Saturday, October 22, 2016

The Blood of the Hoopoe - Naomi Foyle

The Blood of the Hoopoe is the third volume in Naomi Foyle's Gaian Chronicles. The series combines Gaia theory, Middle Eastern culture, and a post-apocalyptic future in unexpected ways. I got the first book in a giveaway a couple of years ago and decided to stick with the series. Although these books might not be everybody's cup of tea,  I enjoyed reading the previous two volumes a lot. This third volume picks up right after the end of Rook Song. While this third volume is an enjoyable read, I did feel that it lacked a strong story arc of its own. If this series was a trilogy I'd say it suffered from middle book syndrome.

Astra is striking out on her own again. Together with Muzi she is heading into the desert in search of her father. She is still uncomfortable with the role of prophesied unifier that has been cast upon her. This journey may help her find a direction. She leaves behind the Is-Land/Non-Land border in turmoil. The violence has claimed many lives and the situation is rapidly deteriorating towards all out war. With the Sec Gens, Is-Land is well defended, but their defences may well be stretched if more Non-Landers join the opposition. What's more, the leadership of the Sec Gens is beginning to show a worrying disregard of human lives. The rot within is perhaps an even bigger threat than the external enemy.

We get to see quite a bit more of the world than Is-Land and its borders in this novel. Astra takes us further into the polluted wasteland that lies beyond the paradise she grew up in. It is a place littered with the remains of crimes against Gaia and the evidence of the foolish wars fought in the region. It gives Astra new insights into the world and its history, some of which the Gaian elders did not think needed to be included in her education. The place she travels through is a fascinating mix of truly ancient references and more modern history and mythology. It ranges from references to ancient Sumer and Akkadia to early Arabic writing and then on to a lengthy passage containing an account of the ongoing civil war in Syria (including a very unflattering depiction of Bashar al-Assad) turned into something that is part history, part legend. I'm pretty sure I missed half of it.

Part of experiencing life beyond Is-Land is Astra's collision with patriarchal societies. Her upbringing included a level of sexual freedom and gender equality that is unprecedented in the world beyond Is-Land. When she falls in love with Muzi, a complicated relationship fraught with cultural clashes, miscommunication and arguments evolves. They are almost completely on opposite sides of the issue. To Astra sex and marriage are not linked, while Muzi feels he must marry her and gets frustrated when she doesn't agree to a permanent arrangement. Quite a few of the characters in the novel have more pragmatic opinions on the issue but Astra and Muzi are young and sure of how the world is supposed to work. There is something endearing about the whole affair but sometimes you just want to tell them to stop being idiots too.

The novel follows events closer to Is-Land as well. Partly through the eyes of Peat, the Is-Land Sec Gen and Astra's brother. He spirals deeper in the corrupt mess that is Is-Land's border guard. His leader is a man with a distinct sadistic personality and a complete disregard for human life. His ideas on what is acceptable if he can (genetically or psychologically) manipulate the subject into consent is sickening and some of it is quite explicitly described. Through Peat's eyes we see the image of an ecologically sound but morally corrupt state. Astra will have her work cut out for her trying to fix that mess.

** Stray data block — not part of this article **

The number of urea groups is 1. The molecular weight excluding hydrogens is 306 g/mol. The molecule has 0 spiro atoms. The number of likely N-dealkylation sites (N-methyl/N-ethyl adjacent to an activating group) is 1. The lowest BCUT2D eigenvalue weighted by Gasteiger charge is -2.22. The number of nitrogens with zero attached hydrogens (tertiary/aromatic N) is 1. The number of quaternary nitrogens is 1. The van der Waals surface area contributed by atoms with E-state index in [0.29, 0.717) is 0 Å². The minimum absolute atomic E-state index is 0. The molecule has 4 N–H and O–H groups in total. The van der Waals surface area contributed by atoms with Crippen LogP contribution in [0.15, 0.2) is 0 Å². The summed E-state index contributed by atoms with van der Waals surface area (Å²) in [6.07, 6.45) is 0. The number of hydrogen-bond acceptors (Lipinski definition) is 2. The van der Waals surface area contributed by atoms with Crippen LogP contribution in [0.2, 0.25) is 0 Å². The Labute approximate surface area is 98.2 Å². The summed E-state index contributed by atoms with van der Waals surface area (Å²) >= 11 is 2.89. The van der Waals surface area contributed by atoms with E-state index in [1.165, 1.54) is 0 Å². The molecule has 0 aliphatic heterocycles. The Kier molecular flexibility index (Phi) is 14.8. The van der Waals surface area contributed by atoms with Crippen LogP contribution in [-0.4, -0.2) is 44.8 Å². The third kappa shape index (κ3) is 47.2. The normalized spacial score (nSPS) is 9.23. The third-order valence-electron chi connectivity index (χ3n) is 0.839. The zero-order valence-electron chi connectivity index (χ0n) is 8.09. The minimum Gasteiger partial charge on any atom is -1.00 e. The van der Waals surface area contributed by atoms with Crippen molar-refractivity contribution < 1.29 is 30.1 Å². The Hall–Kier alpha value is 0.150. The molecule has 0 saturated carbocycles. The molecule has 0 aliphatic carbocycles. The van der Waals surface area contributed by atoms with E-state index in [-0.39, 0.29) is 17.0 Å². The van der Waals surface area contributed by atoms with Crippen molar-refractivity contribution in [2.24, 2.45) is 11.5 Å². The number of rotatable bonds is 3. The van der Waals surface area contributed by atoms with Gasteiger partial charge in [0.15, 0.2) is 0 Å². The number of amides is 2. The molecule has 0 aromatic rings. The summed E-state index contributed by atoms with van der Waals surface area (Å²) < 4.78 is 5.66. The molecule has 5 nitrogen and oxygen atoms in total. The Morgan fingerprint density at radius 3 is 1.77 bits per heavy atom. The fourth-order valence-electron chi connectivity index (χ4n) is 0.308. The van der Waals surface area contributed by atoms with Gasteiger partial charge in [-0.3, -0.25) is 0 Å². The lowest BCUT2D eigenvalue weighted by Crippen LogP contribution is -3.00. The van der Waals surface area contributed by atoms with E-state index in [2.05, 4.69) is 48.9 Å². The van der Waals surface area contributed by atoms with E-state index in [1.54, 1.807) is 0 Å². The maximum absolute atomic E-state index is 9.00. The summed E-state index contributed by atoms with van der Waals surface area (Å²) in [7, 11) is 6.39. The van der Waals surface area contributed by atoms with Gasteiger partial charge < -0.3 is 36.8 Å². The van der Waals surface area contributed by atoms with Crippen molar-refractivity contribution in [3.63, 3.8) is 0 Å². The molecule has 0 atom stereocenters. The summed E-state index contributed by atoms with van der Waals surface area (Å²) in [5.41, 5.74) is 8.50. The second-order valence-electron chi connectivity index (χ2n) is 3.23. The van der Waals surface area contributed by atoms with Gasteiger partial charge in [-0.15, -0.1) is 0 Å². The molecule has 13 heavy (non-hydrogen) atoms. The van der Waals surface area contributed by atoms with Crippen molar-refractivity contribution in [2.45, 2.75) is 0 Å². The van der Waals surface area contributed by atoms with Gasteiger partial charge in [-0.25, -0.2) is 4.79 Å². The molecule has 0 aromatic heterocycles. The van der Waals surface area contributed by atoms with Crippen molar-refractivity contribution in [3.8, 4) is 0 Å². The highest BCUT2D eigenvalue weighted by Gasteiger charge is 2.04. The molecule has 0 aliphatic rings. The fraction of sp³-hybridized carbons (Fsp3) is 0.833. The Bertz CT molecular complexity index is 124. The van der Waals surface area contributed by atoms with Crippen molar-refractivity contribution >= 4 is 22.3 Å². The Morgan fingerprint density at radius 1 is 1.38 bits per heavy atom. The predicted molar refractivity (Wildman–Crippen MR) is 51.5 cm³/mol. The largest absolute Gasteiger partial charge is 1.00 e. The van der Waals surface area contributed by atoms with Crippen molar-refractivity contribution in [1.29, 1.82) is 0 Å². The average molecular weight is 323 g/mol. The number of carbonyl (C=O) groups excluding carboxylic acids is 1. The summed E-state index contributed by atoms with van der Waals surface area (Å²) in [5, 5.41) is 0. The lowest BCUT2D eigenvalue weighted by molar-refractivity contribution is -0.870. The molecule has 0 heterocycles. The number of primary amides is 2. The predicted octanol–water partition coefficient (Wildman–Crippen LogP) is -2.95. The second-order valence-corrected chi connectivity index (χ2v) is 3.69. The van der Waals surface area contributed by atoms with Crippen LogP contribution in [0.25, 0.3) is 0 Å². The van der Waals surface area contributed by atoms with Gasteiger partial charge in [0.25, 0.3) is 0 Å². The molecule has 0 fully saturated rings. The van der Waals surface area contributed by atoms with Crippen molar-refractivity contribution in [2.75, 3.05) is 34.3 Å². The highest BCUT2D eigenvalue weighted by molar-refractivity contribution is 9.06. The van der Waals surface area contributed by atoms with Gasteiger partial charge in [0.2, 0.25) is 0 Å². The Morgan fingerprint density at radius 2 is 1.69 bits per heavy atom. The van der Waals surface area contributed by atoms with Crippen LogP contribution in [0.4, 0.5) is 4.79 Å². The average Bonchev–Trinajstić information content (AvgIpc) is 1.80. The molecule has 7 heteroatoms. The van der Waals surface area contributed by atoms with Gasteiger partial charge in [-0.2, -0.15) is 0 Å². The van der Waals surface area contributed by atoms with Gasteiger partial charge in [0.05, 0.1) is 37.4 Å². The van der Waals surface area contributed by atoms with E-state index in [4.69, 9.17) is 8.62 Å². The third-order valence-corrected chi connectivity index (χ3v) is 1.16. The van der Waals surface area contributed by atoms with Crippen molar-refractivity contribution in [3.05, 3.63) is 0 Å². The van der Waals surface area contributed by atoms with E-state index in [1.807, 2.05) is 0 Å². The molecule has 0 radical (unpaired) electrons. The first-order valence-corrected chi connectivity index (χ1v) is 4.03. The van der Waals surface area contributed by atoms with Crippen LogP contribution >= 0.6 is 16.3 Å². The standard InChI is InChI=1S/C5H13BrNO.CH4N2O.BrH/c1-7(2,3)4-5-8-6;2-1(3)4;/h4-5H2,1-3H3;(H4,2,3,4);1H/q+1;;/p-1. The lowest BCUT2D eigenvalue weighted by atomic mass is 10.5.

Foyle also shows us the conflict from the site of Youth Action Collective, the main organization fighting with the Sec Gens. Their internal conflicts and the impact the huge loss of life has on their community is described in some detail. Military they are clearly inferior so they look for other ways to gain the upper hand. It's a good view into the mind of people desperate enough to fight impossible odds. While such a fight is not exactly rare in genre fiction, the way Foyle links this struggle with cultural expression and identity is very interesting. The movement goes well beyond resistance. It is a political part, art collective, provides community service and so forth. It reminded me a bit of how the Palestinian Hamas movement is organized, sans the religious extremism.

Each of these three strands of the story is pushed forward but with the exception of some of the more personal aspects of Astra's journey, none of them reach any kind of conclusion. While Astra's trip has shown us many interesting things, it is clear that the real resolution of the control conflict in the novel is to be found in Is-Land. Which is where I suspect we'll be going in the fourth volume of the series. In terms of structure it is probably not the strongest book in the series. It does continue the parallels with the current conflicts in the Middle East, as well as the region's history and culture. The Gaia theory inspired politics are slightly less prominent in the book but still very noticeable. It's a combination that continues to attract me. It will be interesting to see how Astra will juggle the competing demands on her time and attention in the next novel.

Book Details
Title: The Blood of the Hoopoe
Author: Naomi Foyle
Publisher: Jo Fletcher Books
Pages: 320
Year: 2016
Language: English
Format: Paperback
ISBN: 978-1-78206-922-5
First published: 2016

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